The Phantom Tollbooth – A Banned Book?

The Phantom Tollbooth

The Phantom Tollbooth
Norton Juster
Illustrated by Jules Feiffer

As I’ve mentioned before, things have been a bit stressful lately. I was seeking a comfort read, and I found one in The Phantom Tollbooth. When I first read this book, many years ago, I was utterly charmed and enthralled. I loved all the plays on words and the whimsical illustrations. None of these delights were diminished on my recent re-read.

The Phantom Tollbooth  is the story of Milo, a bored little boy who has no interest in the world around him. One day, after hurrying home from school, he discovers a mysterious package in his room. He reluctantly unwraps it, and discovers a “genuine Turnpike Tollbooth” in need of a bit of assembly. Since he has nothing better to do, Milo decides to construct the tollbooth and see what happens.

Milo and Tock meet the Which
What happens is an incredible romp into an adventure of learning and exploration in the kingdom of Wisdom. Wisdom is a strange type of place, where cars may run on thinking, or silence. Milo somehow is put on a quest to restore Rhyme and Reason (two twin sister princesses) to the kingdom. Without Rhyme and Reason, the kingdom has dissolved into a place of absurdity.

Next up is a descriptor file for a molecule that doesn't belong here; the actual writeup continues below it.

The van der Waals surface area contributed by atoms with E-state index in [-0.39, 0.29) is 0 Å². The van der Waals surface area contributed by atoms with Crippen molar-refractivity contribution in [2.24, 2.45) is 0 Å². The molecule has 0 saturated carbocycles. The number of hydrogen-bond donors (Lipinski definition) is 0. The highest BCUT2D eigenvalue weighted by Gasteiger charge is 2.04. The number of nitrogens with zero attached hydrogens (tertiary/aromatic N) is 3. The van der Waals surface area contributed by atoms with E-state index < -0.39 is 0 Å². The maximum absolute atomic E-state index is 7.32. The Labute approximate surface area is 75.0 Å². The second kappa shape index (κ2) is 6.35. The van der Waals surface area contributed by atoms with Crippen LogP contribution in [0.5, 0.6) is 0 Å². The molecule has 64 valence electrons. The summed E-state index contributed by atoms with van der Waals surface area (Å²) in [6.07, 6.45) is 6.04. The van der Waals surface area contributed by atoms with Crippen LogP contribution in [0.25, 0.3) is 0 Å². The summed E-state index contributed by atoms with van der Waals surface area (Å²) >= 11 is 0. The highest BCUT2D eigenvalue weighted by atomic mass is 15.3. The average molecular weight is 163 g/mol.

So why would a book that promotes learning and exploration be challenged or banned? I have no idea. I’ve seen The Phantom Tollbooth referred to as a banned book, but I can’t find any details about it. Does anyone have any details about this?

Update: I notice people keep finding this post by wondering why The Phantom Tollbooth was a banned book, so I thought I’d post a link to what I found: Supposedly a librarian in Boulder, Colorado, removed it from the shelves and locked it away because it was “poor fantasy.” I have no idea how accurate this is, but it’s the only reason I’ve discovered. 

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4 thoughts on “The Phantom Tollbooth – A Banned Book?

  1. Pingback: It’s Banned Book Week! | Wandering in the Stacks

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